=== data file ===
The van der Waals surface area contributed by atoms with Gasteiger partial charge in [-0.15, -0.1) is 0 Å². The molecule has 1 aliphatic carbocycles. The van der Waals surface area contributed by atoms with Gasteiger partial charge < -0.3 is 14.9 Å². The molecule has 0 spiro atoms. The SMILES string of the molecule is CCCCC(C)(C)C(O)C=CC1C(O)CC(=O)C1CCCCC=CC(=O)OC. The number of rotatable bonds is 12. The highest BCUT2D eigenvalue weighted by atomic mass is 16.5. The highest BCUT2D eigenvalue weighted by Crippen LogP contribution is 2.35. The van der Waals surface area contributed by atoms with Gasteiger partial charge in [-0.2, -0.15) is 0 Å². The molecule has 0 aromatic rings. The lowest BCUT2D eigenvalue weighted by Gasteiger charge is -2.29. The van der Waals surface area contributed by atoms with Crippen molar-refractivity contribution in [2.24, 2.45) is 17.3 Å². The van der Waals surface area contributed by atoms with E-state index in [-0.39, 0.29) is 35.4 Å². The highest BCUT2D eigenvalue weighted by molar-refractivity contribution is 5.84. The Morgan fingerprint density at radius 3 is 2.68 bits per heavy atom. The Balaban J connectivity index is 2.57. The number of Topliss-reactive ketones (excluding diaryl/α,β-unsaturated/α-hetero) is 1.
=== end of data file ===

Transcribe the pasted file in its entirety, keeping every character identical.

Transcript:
The van der Waals surface area contributed by atoms with Gasteiger partial charge in [-0.15, -0.1) is 0 Å². The molecule has 1 aliphatic carbocycles. The van der Waals surface area contributed by atoms with Gasteiger partial charge < -0.3 is 14.9 Å². The molecule has 0 spiro atoms. The SMILES string of the molecule is CCCCC(C)(C)C(O)C=CC1C(O)CC(=O)C1CCCCC=CC(=O)OC. The number of rotatable bonds is 12. The highest BCUT2D eigenvalue weighted by atomic mass is 16.5. The highest BCUT2D eigenvalue weighted by Crippen LogP contribution is 2.35. The van der Waals surface area contributed by atoms with Gasteiger partial charge in [-0.2, -0.15) is 0 Å². The molecule has 0 aromatic rings. The lowest BCUT2D eigenvalue weighted by Gasteiger charge is -2.29. The van der Waals surface area contributed by atoms with Crippen molar-refractivity contribution in [2.24, 2.45) is 17.3 Å². The van der Waals surface area contributed by atoms with E-state index in [-0.39, 0.29) is 35.4 Å². The highest BCUT2D eigenvalue weighted by molar-refractivity contribution is 5.84. The Morgan fingerprint density at radius 3 is 2.68 bits per heavy atom. The Balaban J connectivity index is 2.57. The number of Topliss-reactive ketones (excluding diaryl/α,β-unsaturated/α-hetero) is 1.